Washington–Talk about the 2017 holiday season has officially begun, and if the National Retail Federation’s prediction holds true, it could be a good one for retailers.
The trade association released its holiday sales forecast Tuesday morning, stating that it expects retail sales in November and December–excluding automobiles, gasoline and restaurants–to increase between 3.6 and 4 percent for a total of $678.75 billion to $682 billion.
Such growth would meet or exceed last year’s increase of 3.6 percent and the five-year average of 3.5 percent.
(This is the first time the NRF has announced the forecast as a range rather than as a single fixed percentage, which it said was due to the recent hurricanes. While they are not expected to have a significant long-term effect on the economy, the association said they still have had enough of an impact on economic indicators to make it difficult to make a more precise forecast.)
The estimated growth for the 2017 holiday season was based on a number of factors, beginning with the strength of the economy.
NRF President and CEO Matthew Shay said on a conference call Tuesday morning that while the recent economic growth of about 2 percent is “not as robust” as they’d like to see, it still has been a solid performance. He added that it continues to expand at a steady-but-modest pace.
Chief Economist Jack Kleinhenz echoed these sentiments, noting that while unemployment and consumer spending will be “clouded” by the effects of the hurricanes, he still expects spending to increase and for there to be continued gains in employment and wages.
Additionally, Shay referenced the strength of the consumer as one of the reasons for predicted growth in sales: “We continue to see the consumer doing, really, a substantial portion of the heavy lifting in economic growth by keeping the economy moving forward.”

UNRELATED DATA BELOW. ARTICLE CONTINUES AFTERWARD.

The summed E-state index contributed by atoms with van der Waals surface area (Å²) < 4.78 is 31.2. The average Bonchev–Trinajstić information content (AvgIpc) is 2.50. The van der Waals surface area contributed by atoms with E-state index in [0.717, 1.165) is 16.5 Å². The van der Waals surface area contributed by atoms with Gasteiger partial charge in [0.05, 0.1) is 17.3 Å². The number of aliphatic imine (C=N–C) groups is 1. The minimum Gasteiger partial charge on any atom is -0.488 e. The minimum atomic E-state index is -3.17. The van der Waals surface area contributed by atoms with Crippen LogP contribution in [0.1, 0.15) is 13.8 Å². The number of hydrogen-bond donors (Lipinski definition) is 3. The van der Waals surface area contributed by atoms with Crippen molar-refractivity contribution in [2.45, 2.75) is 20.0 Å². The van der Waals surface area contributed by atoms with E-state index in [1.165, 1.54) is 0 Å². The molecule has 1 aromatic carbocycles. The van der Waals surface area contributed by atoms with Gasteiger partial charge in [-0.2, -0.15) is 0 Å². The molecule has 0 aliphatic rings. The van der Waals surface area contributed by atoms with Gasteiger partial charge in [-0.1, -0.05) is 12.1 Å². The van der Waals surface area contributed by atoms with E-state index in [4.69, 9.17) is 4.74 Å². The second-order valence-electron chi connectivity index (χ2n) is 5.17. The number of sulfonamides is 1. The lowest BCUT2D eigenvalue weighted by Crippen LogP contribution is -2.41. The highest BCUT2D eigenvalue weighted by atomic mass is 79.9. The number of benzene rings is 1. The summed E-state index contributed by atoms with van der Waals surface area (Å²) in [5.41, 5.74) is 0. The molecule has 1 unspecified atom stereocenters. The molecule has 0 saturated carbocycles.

He cited the fact that retailers are learning how to better connect with consumers across all channels as a third reason for the prediction of a year-over-year sales increase.
Also, because of the way the calendar lines up this year, with Thanksgiving on Nov. 24 and Christmas Day falling on a Monday, there will be an extra weekend in the season for shopping.
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He noted that while the Consumer Sentiment Index showed a slight decline in September after a seven-month high in August, consumer resilience is shown in their willingness to spend and the way they’re accessing credit and taking on debt.
Along with job creation, improved wages and an increase in net worth, these factors are creating conditions for confidence in spending and investing.
Competition and Price Sensitivity
Along with reasons why they expect growth in retail sales during the two-month holiday shopping period, the NRF also spoke about the trends expected to have an impact on the season.
For the past few years, and to no one’s surprise, Shay said they have seen that consumers are different in the post-Great Recession era.
Pricing, Shay said, is a “very significant indicator of spending.”
He added that consumers will be very price sensitive and that they expect it to be a critical factor for consumers as they make decisions about retail spending this holiday season.
And with the level of transparency that exists in the marketplace among competitors and the ability of consumers to “price shop” instantaneously, retailers will need to keep an even closer eye on each other’s promotions and offers, and on consumer shopping behaviors, so they can best deliver the product at the right prices and on the right channels.
This has to happen because, ultimately, the consumer will stay “pragmatic, looking for value, looking for price and certainly looking for convenience,” Kleinhenz said.